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Wheat Industry Welcomes U.S.-Japan Trade Deal (adapted from U.S. Wheat Associates press release)

Posted: Sep 24 2019

In late August, President Trump announced a trade agreement in principle between the United States and Japan that will keep exports of U.S. wheat flowing to a very large and crucial market for U.S. farmers.

“We are very happy that this agreement will end the growing competitive cost advantage that Canadian and Australian wheat imports got under the Comprehensive and Progressive Trans-Pacific Partnership (CPTPP) agreement,” said U.S. Wheat Associates (USW) Chairman and Paulding, Ohio, farmer Doug Goyings. “We want to say thank you to the negotiators at the U.S. Trade Representative office and at the USDA trade and foreign affairs office for working so hard to prevent more export losses for farmers like me.”

“Chief Agricultural Negotiator Gregg Doud and USDA Under Secretary Ted McKinney deserve special recognition for their efforts,” said USW President Vince Peterson. “They immediately understood what was at stake for wheat farmers without a trade deal and made this outcome a priority. We also thank government officials and our flour miller customers in Japan for their forward-thinking approach to the situation.”

U.S. wheat farmers in partnership with USDA’s Foreign Agricultural Service have helped build a strong demand among Japan’s flour millers for several classes of U.S. wheat grown in the Pacific Northwest to the Northern and Central Plains.  Japan is a top buyer of U.S. wheat, a result of over 60 years of market development activity work.  Japan is an important market for North Dakota wheat producers.  “The Japanese market is a consistent, high quality market for U.S. spring wheat producers,” says Greg Svenningsen, North Dakota Wheat Commission Chairman. “In recent years, they have imported 30-40 million bushels of HRS, making them our second largest customer.  This is a quality market we cannot afford to lose,” he adds.
When the CPTPP was implemented Dec. 30, 2018, without the United States, the effective tariffs on imported Canadian and Australian wheat started to decline. Locked out of the agreement, U.S. wheat imports would have become less and less cost competitive to the point that Japan’s flour millers would have no other choice than to buy the lower cost wheat from the CPTPP member countries.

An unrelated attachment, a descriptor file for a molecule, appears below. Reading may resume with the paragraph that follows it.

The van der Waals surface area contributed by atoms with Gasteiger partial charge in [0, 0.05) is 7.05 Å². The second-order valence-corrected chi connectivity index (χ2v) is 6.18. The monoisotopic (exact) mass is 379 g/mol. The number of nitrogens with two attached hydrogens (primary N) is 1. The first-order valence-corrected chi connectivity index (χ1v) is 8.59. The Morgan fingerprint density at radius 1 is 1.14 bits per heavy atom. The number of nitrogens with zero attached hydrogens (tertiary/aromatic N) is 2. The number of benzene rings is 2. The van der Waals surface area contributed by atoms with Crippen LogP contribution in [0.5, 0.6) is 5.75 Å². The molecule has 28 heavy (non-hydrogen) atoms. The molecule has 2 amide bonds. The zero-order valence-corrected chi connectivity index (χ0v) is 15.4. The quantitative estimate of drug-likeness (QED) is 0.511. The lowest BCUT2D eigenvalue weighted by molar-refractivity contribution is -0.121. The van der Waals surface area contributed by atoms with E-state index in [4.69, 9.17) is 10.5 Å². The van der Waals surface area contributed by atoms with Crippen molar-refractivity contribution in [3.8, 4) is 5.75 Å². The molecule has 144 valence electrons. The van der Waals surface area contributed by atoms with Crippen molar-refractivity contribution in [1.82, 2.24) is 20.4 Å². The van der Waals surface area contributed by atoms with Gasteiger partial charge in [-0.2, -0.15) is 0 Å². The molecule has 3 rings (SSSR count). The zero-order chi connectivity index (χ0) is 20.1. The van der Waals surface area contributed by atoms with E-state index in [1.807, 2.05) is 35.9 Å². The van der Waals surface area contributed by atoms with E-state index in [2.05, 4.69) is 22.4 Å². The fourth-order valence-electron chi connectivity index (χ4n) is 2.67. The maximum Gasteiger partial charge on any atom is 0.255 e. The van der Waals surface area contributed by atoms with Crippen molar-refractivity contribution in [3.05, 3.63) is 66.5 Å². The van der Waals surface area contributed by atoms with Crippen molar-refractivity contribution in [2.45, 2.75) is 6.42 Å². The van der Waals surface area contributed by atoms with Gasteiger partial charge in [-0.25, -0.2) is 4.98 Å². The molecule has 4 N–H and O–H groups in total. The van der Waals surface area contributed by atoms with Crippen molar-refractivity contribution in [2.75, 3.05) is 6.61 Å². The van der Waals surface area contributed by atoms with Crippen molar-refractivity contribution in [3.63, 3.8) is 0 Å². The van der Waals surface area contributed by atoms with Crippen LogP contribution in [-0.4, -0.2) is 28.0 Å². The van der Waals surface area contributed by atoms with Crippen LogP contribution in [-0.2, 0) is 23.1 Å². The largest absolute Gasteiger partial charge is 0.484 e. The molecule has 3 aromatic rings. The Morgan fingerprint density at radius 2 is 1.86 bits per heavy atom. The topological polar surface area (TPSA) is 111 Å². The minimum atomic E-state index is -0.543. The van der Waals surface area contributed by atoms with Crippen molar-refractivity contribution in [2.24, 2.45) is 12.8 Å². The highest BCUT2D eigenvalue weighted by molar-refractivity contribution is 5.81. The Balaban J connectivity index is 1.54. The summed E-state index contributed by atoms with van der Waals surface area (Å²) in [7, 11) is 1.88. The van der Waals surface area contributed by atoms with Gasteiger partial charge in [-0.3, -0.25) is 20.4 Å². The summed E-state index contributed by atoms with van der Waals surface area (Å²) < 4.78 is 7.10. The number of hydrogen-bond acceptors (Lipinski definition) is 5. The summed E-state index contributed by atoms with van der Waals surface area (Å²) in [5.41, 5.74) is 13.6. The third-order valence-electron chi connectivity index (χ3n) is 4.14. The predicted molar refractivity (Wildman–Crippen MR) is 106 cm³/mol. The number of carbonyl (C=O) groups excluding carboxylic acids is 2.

The new agreement helps protect U.S. exports that represents about 50 percent of the sophisticated and demanding Japanese wheat market, with average annual sales of about 3 million metric tons that are currently worth about $700 million per year.

USW and NAWG believe that resolving such trade issues can again lift the rural economy by opening new markets for our wheat and other agricultural exports and increasing access in existing markets. The organizations would now welcome new trade negotiations such as with countries in the rapidly growing Southeast Asian and South American regions.

About U.S. Wheat Associates USW’s mission is to “develop, maintain, and expand international markets to enhance wheat’s profitability for U.S. wheat producers and its value for their customers.” USW activities in more than 100 countries are made possible through producer checkoff dollars managed by 17 state wheat commissions and cost-share funding provided by USDA’s Foreign Agricultural Service. For more information, visit our website at www.uswheat.org. 

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